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As for vocabulary, its richness is considerable and highly diversified.Sanskrit has for centuries lent itself admirably to the diverse rules of prosody and versification.Because of this book with the Latin translations made a false inquiry that our system of numeration is arabic in origin.
And there was strong motivation: Pope Gregory XIII set up a committee to look into modernising the Julian calendar. "Similarly there was a rising need for better navigational methods including keeping accurate time on voyages of exploration and large prizes were offered to mathematicians who specialised in astronomy."But there is also little knowledge of the medieval form of the local language of Kerala, Malayalam, in which some of most seminal texts, such as the Yuktibhasa, from much of the documentation of this remarkable mathematics is written." "For some unfathomable reasons, the standard of evidence required to claim transmission of knowledge from East to West is greater than the standard of evidence required to knowledge from West to East." The Brahmi numerals that have been found in caves and on coins around Mumbai from around the first century AD use horizontal lines for 1 to 3.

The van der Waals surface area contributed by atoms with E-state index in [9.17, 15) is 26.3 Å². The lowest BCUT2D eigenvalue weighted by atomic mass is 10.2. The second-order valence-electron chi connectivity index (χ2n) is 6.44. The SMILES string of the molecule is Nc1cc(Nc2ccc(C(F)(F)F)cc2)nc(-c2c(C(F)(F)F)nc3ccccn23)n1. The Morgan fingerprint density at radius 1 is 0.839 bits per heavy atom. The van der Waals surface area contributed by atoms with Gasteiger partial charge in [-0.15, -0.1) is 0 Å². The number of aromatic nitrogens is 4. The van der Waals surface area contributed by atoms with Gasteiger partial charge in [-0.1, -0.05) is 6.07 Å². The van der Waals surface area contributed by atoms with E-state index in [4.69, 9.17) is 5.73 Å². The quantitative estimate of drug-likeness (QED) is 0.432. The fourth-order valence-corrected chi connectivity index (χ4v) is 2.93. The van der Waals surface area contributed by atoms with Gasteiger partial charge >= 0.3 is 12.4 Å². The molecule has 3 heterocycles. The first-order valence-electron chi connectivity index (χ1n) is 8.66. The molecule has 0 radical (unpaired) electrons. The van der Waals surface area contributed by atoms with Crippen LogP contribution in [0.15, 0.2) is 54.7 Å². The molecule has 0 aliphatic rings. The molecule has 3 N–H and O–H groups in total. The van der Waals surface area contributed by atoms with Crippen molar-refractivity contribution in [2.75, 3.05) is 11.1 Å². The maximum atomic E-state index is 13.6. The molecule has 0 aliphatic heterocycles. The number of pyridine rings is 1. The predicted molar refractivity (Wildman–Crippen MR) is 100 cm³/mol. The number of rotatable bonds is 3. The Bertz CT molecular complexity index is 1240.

His earlier book Time: Towards a Consistent Theory (Kluwer Academic, 1994) set out a new physics with a tilt in the arrow of time.
He has been a Fellow of the Indian Institute of Advanced Study and is a Professor of Computer revealed how calculus, an Indian invention, was picked up by the Jesuit priests from Kerala in the second half of the 16th century and taken to Europe. Overtime, people forgot this link and the Europeans began to claim calculus as their own invention.
Knowledge of the Hindu system spread through the Arab world, reaching the Arabs of the West in Spain before the end of the tenth century.
The earliest European manuscript, which came from the Hindu numerals were modified in north-Spain from the year 976.
We owe the discovery of modern numeration and the elaboration of the very foundations of written calculations to India alone."It is clear how much we owe to this brilliant civilization, and not only in the field of arithmetic; by opening the way to the generalization of the concept of the number, the Indian scholars enabled the rapid development of mathematics and exact sciences.